prostate cancer

Prostate Cancer: What Every Woman Should Know

Just because women don’t have prostate glands doesn’t mean they shouldn’t know the facts about prostate cancer. In fact, as the gatekeepers of health for many families, women play an important role in encouraging the men in their lives to get regular prostate screenings.

“Women typically seek out healthcare more often,” says Dr. Jessica Kreshover, Urologist at the Arthur Smith Institute for Urology and Assistant Professor at Hofstra Northwell School of Medicine. “Because of this, they are in a unique position to communicate the benefits of prostate cancer screening with their male family members and friends.”

The Benefits of Early Diagnosis of Prostate Cancer

Many women are shocked to learn that prostate cancer is the second most common cancer in men, and that one in six men will develop prostate cancer in their lifetime (source: American Cancer Society). Although these statistics are alarming, the news isn’t all bad. The reality is that prostate tumors are often highly treatable when they’re diagnosed at an early stage.

Yet, early stage prostate cancer typically has few or no symptoms. It is most often first detected by a digital rectal exam (DRE) followed by a blood test to measure a protein made by prostate cells, called prostate specific antigen (PSA). A doctor usually can feel whether there is any swelling or nodules on the prostate. An elevated level of PSA also is an indicator that cancer may be present.

Current Prostate Screening Guidelines

The American Urological Association recommends that men obtain a baseline PSA screening and a DRE at age 55 or age 40 if there are risk factors (African Americans and family history), with follow-up screens at intervals determined by the patient and his physician. Decisions made on screening intervals are based on multiple factors including:

  • Age
  • Ethnicity
  • Family history
  • PSA test results

The U.S. Preventive Services Task Force also recently announced a new recommendation that states that men ages 55 to 69 should “make an individualized decision about prostate cancer screening with their clinician.” This was a change to a blanket recommendation in 2012 for no routine screening at any age. Because of varying recommendations, it’s important for all men to discuss their specific prostate cancer screening needs with their physician during their annual checkup.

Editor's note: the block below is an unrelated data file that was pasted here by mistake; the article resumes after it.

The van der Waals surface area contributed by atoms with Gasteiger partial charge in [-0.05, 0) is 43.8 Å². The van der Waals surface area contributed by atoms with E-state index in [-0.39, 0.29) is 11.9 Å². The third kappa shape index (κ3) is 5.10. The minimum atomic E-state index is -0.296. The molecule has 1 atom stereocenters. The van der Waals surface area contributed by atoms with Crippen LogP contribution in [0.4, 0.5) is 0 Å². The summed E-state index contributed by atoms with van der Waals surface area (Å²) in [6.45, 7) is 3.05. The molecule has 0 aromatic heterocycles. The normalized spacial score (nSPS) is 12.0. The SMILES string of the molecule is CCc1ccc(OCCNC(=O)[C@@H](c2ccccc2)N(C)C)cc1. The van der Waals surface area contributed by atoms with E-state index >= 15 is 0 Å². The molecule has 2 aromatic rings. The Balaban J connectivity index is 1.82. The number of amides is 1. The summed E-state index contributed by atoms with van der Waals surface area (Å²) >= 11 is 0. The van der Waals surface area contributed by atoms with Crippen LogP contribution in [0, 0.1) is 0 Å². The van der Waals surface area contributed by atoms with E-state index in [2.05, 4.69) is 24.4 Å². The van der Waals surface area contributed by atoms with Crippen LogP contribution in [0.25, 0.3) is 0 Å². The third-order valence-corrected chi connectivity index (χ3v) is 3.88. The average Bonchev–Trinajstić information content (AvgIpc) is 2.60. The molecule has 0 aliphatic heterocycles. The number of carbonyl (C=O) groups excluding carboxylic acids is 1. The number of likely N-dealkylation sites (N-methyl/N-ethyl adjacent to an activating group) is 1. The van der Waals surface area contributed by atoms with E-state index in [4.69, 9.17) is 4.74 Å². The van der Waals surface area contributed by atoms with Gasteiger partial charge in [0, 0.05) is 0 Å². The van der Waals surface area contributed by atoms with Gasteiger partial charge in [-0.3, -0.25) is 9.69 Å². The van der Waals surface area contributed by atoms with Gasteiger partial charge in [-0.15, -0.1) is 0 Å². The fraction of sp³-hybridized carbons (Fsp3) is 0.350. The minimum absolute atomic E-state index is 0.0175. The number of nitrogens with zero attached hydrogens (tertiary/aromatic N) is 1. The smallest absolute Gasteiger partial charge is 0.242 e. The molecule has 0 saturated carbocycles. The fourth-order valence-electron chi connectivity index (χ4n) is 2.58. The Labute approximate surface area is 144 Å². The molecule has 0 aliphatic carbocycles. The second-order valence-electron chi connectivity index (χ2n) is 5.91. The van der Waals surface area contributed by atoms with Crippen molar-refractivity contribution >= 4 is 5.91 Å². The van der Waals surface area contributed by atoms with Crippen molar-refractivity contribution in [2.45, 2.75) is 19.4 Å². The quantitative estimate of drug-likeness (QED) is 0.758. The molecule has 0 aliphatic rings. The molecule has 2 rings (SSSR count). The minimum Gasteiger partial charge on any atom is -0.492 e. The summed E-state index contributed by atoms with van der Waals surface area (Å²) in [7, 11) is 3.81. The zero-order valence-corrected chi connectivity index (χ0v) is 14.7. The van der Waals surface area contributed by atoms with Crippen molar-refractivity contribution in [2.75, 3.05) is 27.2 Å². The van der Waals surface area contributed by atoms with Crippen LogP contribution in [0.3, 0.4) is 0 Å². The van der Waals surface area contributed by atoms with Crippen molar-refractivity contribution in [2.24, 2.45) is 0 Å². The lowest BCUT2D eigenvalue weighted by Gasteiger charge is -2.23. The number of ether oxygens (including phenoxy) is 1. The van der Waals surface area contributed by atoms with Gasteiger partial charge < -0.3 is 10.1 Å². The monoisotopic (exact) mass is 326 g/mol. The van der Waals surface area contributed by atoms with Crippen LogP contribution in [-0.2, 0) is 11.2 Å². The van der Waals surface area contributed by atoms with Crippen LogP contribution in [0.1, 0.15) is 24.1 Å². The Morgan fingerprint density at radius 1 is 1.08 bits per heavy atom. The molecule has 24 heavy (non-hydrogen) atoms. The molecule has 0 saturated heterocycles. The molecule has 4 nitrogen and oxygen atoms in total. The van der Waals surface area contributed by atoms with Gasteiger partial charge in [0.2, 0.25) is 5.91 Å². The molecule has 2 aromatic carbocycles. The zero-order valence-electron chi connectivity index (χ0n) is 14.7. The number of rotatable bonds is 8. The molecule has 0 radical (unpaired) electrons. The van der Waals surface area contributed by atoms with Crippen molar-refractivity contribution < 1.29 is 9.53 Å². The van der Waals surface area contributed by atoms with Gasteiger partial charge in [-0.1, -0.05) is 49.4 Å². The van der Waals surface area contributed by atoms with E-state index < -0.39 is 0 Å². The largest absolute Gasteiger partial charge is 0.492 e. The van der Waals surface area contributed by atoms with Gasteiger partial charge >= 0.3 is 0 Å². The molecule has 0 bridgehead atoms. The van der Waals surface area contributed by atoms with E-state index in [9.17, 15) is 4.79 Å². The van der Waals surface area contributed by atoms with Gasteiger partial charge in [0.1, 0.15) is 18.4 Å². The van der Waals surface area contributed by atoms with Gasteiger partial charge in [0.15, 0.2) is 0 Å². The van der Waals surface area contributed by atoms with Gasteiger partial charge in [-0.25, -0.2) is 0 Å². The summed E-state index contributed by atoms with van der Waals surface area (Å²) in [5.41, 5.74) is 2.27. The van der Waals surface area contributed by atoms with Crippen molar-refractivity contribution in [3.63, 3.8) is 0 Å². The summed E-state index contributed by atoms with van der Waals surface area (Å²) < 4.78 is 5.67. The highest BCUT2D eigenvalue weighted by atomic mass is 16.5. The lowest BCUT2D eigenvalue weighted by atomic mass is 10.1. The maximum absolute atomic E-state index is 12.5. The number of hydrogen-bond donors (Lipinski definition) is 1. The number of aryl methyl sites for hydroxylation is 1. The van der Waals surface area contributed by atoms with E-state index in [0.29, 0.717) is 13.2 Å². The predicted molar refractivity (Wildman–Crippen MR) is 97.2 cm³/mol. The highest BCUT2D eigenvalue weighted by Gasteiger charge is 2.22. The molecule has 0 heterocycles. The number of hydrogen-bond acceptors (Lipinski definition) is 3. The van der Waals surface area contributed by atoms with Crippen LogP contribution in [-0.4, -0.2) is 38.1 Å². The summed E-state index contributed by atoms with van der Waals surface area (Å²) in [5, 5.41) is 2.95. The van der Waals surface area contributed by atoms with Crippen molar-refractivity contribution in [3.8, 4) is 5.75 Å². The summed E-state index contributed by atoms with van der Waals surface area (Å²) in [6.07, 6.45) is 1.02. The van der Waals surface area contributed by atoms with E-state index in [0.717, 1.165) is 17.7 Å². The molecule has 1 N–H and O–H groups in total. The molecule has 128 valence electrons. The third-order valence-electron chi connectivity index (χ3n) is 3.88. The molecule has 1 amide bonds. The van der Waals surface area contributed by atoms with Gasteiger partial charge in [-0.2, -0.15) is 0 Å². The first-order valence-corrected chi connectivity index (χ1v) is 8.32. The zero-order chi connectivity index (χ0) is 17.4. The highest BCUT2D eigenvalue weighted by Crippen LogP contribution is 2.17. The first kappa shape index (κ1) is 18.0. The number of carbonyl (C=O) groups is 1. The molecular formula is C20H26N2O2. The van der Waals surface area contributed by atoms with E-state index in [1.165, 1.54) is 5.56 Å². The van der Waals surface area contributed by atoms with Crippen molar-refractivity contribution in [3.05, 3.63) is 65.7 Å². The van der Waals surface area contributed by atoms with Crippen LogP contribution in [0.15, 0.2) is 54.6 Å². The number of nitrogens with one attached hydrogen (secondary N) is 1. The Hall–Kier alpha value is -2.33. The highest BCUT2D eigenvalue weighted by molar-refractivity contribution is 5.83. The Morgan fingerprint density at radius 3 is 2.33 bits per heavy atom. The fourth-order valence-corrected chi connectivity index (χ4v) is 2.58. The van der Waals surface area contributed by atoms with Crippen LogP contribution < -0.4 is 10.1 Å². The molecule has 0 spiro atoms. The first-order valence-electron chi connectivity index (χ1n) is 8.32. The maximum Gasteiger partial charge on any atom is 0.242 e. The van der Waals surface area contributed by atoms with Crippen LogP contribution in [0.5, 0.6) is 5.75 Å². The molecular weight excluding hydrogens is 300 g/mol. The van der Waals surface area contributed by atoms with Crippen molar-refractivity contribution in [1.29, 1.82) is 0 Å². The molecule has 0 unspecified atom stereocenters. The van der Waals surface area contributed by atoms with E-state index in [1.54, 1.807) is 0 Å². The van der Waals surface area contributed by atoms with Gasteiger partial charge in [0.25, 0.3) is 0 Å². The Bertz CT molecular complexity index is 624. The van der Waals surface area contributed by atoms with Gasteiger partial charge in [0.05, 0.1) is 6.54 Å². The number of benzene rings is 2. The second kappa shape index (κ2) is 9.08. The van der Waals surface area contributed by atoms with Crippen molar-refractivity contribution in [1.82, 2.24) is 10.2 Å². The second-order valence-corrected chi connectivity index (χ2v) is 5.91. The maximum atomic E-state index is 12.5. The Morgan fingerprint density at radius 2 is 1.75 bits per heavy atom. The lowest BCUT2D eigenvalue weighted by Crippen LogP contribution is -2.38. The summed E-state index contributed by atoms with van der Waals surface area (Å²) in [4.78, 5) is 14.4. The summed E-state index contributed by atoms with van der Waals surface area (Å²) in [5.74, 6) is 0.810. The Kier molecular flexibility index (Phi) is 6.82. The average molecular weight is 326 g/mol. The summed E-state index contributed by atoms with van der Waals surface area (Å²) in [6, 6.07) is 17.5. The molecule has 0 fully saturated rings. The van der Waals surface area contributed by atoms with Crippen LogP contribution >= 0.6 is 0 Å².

In some cases, genetic testing, to identify mutations in the genes BRCA1 and BRCA2 which increase the risk of prostate cancer, as well as the risk of breast and ovarian cancer in women, may be recommended as a risk assessment.

Prostate Cancer Treatment Options

If prostate cancer is diagnosed, treatment depends on the patient’s age, aggressiveness of the tumor and personal preference. Because prostate cancer is often slow-growing, repeat screenings and a follow-up biopsy is often the recommended option. If the cancer is more aggressive, treatment options may include surgical removal of the prostate, radiation therapy or brachytherapy, which involves placing small radioactive seeds in the prostate.

Coping with the Side Effects of Prostate Cancer Treatment

Some of the side effects of prostate cancer treatment, such as urinary incontinence and erectile dysfunction (ED), can impact the quality of a man’s life. Fortunately, there are effective treatments for these side effects. Incontinence treatment options include surgical placement of a mesh sling over the urethra to hold urine back or an artificial urinary sphincter that closes down on the urethra to hold urine back. Oral medications, such as Cialis and Viagra, can help the majority of men who experience ED following treatment. Other ED treatment options include penile implants and vacuum pumps.

“There can be quality of life adjustments for some men following prostate cancer treatment,” says Dr. Kreshover. “However, women can help tremendously by providing compassionate moral support.”

Katz Institute for Women’s Health is here to answer your questions about cancer detection and prevention. Call the Katz Institute for Women’s Health Resource Center at 855-850-5494 to speak to a women’s health specialist.